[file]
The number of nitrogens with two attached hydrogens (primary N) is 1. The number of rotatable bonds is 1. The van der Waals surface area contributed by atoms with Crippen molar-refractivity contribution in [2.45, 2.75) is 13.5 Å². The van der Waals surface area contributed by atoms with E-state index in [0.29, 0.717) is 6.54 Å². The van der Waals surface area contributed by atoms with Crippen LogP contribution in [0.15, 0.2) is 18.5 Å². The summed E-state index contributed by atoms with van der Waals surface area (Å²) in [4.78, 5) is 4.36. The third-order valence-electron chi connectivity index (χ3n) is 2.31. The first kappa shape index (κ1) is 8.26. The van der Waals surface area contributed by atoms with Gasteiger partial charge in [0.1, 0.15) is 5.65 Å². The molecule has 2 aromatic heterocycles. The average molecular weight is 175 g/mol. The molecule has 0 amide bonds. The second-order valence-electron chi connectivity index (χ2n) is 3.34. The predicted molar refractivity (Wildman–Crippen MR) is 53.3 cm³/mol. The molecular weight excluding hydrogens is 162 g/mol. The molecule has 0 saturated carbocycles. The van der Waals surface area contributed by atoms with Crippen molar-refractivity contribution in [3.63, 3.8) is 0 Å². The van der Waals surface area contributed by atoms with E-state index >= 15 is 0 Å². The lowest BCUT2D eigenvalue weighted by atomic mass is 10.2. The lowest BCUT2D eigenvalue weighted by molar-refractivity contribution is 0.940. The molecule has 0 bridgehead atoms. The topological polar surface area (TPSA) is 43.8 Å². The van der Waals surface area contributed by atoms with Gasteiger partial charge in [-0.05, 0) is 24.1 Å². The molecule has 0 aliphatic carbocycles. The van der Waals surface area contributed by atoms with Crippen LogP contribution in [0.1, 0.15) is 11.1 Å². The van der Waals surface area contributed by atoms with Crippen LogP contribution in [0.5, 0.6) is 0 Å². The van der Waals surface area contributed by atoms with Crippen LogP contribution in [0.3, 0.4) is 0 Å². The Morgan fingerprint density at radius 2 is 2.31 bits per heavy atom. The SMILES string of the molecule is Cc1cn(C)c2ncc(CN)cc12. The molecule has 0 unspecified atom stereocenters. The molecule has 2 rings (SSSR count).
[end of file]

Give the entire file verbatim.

The number of nitrogens with two attached hydrogens (primary N) is 1. The number of rotatable bonds is 1. The van der Waals surface area contributed by atoms with Crippen molar-refractivity contribution in [2.45, 2.75) is 13.5 Å². The van der Waals surface area contributed by atoms with E-state index in [0.29, 0.717) is 6.54 Å². The van der Waals surface area contributed by atoms with Crippen LogP contribution in [0.15, 0.2) is 18.5 Å². The summed E-state index contributed by atoms with van der Waals surface area (Å²) in [4.78, 5) is 4.36. The third-order valence-electron chi connectivity index (χ3n) is 2.31. The first kappa shape index (κ1) is 8.26. The van der Waals surface area contributed by atoms with Gasteiger partial charge in [0.1, 0.15) is 5.65 Å². The molecule has 2 aromatic heterocycles. The average molecular weight is 175 g/mol. The molecule has 0 amide bonds. The second-order valence-electron chi connectivity index (χ2n) is 3.34. The predicted molar refractivity (Wildman–Crippen MR) is 53.3 cm³/mol. The molecular weight excluding hydrogens is 162 g/mol. The molecule has 0 saturated carbocycles. The van der Waals surface area contributed by atoms with Crippen molar-refractivity contribution in [3.63, 3.8) is 0 Å². The van der Waals surface area contributed by atoms with E-state index >= 15 is 0 Å². The lowest BCUT2D eigenvalue weighted by atomic mass is 10.2. The lowest BCUT2D eigenvalue weighted by molar-refractivity contribution is 0.940. The molecule has 0 bridgehead atoms. The topological polar surface area (TPSA) is 43.8 Å². The van der Waals surface area contributed by atoms with Gasteiger partial charge in [-0.05, 0) is 24.1 Å². The molecule has 0 aliphatic carbocycles. The van der Waals surface area contributed by atoms with Crippen LogP contribution in [0.1, 0.15) is 11.1 Å². The van der Waals surface area contributed by atoms with Crippen LogP contribution in [0.5, 0.6) is 0 Å². The van der Waals surface area contributed by atoms with Crippen LogP contribution in [0.3, 0.4) is 0 Å². The Morgan fingerprint density at radius 2 is 2.31 bits per heavy atom. The SMILES string of the molecule is Cc1cn(C)c2ncc(CN)cc12. The molecule has 0 unspecified atom stereocenters. The molecule has 2 rings (SSSR count).